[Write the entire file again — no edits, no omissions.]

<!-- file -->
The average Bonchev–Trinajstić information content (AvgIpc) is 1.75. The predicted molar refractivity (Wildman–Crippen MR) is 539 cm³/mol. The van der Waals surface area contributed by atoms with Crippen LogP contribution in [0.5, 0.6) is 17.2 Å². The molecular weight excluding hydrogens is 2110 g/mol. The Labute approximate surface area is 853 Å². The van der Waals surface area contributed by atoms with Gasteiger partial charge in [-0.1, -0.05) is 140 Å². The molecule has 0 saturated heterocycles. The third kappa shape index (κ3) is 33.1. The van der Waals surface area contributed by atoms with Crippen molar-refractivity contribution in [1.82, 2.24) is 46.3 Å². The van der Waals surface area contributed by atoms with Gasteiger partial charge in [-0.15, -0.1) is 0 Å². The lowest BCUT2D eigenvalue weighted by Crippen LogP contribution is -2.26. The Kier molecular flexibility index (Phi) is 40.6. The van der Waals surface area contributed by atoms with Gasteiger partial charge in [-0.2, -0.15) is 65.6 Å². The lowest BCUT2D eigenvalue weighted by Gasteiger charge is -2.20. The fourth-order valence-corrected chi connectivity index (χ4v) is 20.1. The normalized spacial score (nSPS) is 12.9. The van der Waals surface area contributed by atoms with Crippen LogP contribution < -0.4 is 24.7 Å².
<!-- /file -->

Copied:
The average Bonchev–Trinajstić information content (AvgIpc) is 1.75. The predicted molar refractivity (Wildman–Crippen MR) is 539 cm³/mol. The van der Waals surface area contributed by atoms with Crippen LogP contribution in [0.5, 0.6) is 17.2 Å². The molecular weight excluding hydrogens is 2110 g/mol. The Labute approximate surface area is 853 Å². The van der Waals surface area contributed by atoms with Gasteiger partial charge in [-0.1, -0.05) is 140 Å². The molecule has 0 saturated heterocycles. The third kappa shape index (κ3) is 33.1. The van der Waals surface area contributed by atoms with Crippen molar-refractivity contribution in [1.82, 2.24) is 46.3 Å². The van der Waals surface area contributed by atoms with Gasteiger partial charge in [-0.15, -0.1) is 0 Å². The lowest BCUT2D eigenvalue weighted by Crippen LogP contribution is -2.26. The Kier molecular flexibility index (Phi) is 40.6. The van der Waals surface area contributed by atoms with Gasteiger partial charge in [-0.2, -0.15) is 65.6 Å². The lowest BCUT2D eigenvalue weighted by Gasteiger charge is -2.20. The fourth-order valence-corrected chi connectivity index (χ4v) is 20.1. The normalized spacial score (nSPS) is 12.9. The van der Waals surface area contributed by atoms with Crippen LogP contribution < -0.4 is 24.7 Å².